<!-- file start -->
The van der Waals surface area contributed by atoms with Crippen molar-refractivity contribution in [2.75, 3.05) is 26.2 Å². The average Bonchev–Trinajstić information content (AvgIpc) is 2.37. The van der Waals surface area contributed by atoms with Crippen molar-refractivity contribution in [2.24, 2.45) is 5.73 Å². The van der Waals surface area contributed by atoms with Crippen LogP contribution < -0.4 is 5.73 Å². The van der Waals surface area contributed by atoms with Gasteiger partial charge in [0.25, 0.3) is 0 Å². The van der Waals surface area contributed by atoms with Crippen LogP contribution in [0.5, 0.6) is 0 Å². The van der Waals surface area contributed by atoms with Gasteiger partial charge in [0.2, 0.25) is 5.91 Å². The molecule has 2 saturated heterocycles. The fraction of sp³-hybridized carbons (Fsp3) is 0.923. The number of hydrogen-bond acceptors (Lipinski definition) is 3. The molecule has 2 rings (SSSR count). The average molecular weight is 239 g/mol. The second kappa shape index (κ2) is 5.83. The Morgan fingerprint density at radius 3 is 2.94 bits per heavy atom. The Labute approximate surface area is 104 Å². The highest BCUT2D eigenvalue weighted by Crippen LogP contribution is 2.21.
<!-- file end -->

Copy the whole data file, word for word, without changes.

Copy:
The van der Waals surface area contributed by atoms with Crippen molar-refractivity contribution in [2.75, 3.05) is 26.2 Å². The average Bonchev–Trinajstić information content (AvgIpc) is 2.37. The van der Waals surface area contributed by atoms with Crippen molar-refractivity contribution in [2.24, 2.45) is 5.73 Å². The van der Waals surface area contributed by atoms with Crippen LogP contribution < -0.4 is 5.73 Å². The van der Waals surface area contributed by atoms with Gasteiger partial charge in [0.25, 0.3) is 0 Å². The van der Waals surface area contributed by atoms with Crippen LogP contribution in [0.5, 0.6) is 0 Å². The van der Waals surface area contributed by atoms with Gasteiger partial charge in [0.2, 0.25) is 5.91 Å². The molecule has 2 saturated heterocycles. The fraction of sp³-hybridized carbons (Fsp3) is 0.923. The number of hydrogen-bond acceptors (Lipinski definition) is 3. The molecule has 2 rings (SSSR count). The average molecular weight is 239 g/mol. The second kappa shape index (κ2) is 5.83. The Morgan fingerprint density at radius 3 is 2.94 bits per heavy atom. The Labute approximate surface area is 104 Å². The highest BCUT2D eigenvalue weighted by Crippen LogP contribution is 2.21.